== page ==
The Inner Critic (part 1) – what it is and what are the first steps to managing it? – 8 minute read

by | Sep 7, 2021

A must for leaders, business owners and anyone wanting to experience their potential is working with and managing the Inner Critic!

If you’re new to understanding what the Inner Critic is, it is an internal voice or narrative that critiques us. It’s the opposite of our Inner Champion. Sometimes our Inner Critic can feel more motivating than positive internal messages because it’s more closely linked with our sense of survival, which is our main priority as humans.

Your Inner Critic can be as extreme as berating and cruel to being relatively mild and subtle in its criticism. It actually has some positive intent for us. It’s often trying to keep us safe and to prevent us from becoming failures. It’s protecting us from potentially making fools of ourselves or becoming ‘too big for our boots’ so we don’t become ostracised from our community.

The Inner Critic generally prefers if we don’t take risks and don’t try new things it may deem dangerous. It likes to keep your personal status quo as much as possible. It’s usually not a big fan of change. It can also be particularly hard on you when you are experiencing failure in any area of work or life or things are not going your way.  It will likely hammer you and call you a loser, and possibly compare you with others who are more successful, all under the guise of helpfulness. ‘Thanks Inner Critic, you’re a pal’.

The severity of our Inner Critic in adulthood can often be traced back to the intensity of how critical the voices of our caregivers were as children. With my standard, Irish catholic upbringing, I know the territory well. I’ve had to work extensively with my Inner Critic over the years. Moving into new work or business situations, or even life situations, especially if it’s not ‘the norm’ (whatever the norm is), can be enough ammunition to start a strong Inner Critic narrative.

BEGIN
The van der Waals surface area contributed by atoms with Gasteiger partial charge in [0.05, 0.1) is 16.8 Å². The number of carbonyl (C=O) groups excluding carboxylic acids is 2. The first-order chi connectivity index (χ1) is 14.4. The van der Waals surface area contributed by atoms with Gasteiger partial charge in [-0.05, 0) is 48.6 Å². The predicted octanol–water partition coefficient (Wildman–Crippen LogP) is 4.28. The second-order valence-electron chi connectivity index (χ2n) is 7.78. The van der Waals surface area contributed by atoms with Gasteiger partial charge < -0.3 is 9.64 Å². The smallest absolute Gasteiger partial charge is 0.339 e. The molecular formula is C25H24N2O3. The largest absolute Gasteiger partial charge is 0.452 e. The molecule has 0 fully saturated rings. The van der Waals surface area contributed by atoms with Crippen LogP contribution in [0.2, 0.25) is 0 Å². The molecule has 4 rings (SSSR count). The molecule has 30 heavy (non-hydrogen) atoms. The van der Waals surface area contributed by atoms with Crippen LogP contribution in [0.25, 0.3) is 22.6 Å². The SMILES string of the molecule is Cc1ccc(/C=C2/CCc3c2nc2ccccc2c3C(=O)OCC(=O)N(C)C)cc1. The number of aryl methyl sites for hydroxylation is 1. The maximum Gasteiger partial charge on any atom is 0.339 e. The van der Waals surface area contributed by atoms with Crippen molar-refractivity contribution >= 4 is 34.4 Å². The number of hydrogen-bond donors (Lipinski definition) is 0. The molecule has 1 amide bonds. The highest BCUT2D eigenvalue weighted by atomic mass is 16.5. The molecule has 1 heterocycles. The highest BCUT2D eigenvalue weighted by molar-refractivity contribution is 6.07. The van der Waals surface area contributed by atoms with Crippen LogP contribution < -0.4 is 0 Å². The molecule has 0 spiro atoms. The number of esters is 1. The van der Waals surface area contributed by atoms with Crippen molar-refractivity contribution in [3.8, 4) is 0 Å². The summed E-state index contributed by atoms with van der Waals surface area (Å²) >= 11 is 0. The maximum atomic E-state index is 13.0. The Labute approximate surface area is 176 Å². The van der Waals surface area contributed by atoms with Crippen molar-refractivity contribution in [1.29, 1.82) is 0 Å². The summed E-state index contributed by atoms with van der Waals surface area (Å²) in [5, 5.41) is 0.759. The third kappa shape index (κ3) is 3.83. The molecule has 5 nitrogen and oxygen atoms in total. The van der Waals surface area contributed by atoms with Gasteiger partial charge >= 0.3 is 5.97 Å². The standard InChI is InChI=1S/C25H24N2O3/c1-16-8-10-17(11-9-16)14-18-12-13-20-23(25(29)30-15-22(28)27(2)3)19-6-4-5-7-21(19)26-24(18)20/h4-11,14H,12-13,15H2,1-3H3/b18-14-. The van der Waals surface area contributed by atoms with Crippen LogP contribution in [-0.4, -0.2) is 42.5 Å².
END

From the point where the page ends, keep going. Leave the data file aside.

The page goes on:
Similarly, a career change where you are taking on more responsibility, moving into a more senior role with greater visibility and exposure, or business growth with potentially greater risk can incite the Inner Critic.

When I started regularly presenting in front of large groups, it meant overcoming extreme Inner Critic attacks to be able to function, perform and deliver. As I write about it now and reflect back, it’s miraculous I’ve managed to do what I’ve done when my own critic is so loud, so pervasive and so damn mean.

I’ve watched with great admiration, my coaching clients grow and expand their businesses and teams over the years, or go to another level in their career. Many have become tremendously successful, superabundant and have won awards and been acknowledged for the tremedous difference they make in their communities.

What inspires me, even more than their material success is these leaders strike such a great balance with caring for the needs of their business and customers and the needs of their staff, team culture and their families. They are good, inspirational people.

You would think they would spend most of their time in pride and praise, rather than give themselves a hard time that they don’t deserve. They’ve won hard fought success and they deserve their view from the mountain top and the rewards that go with that. Nevertheless, even they experience loud, berating voices of internal judgement and criticism. It can be particularly strong for high performing, high achievers with perfectionistic tendencies.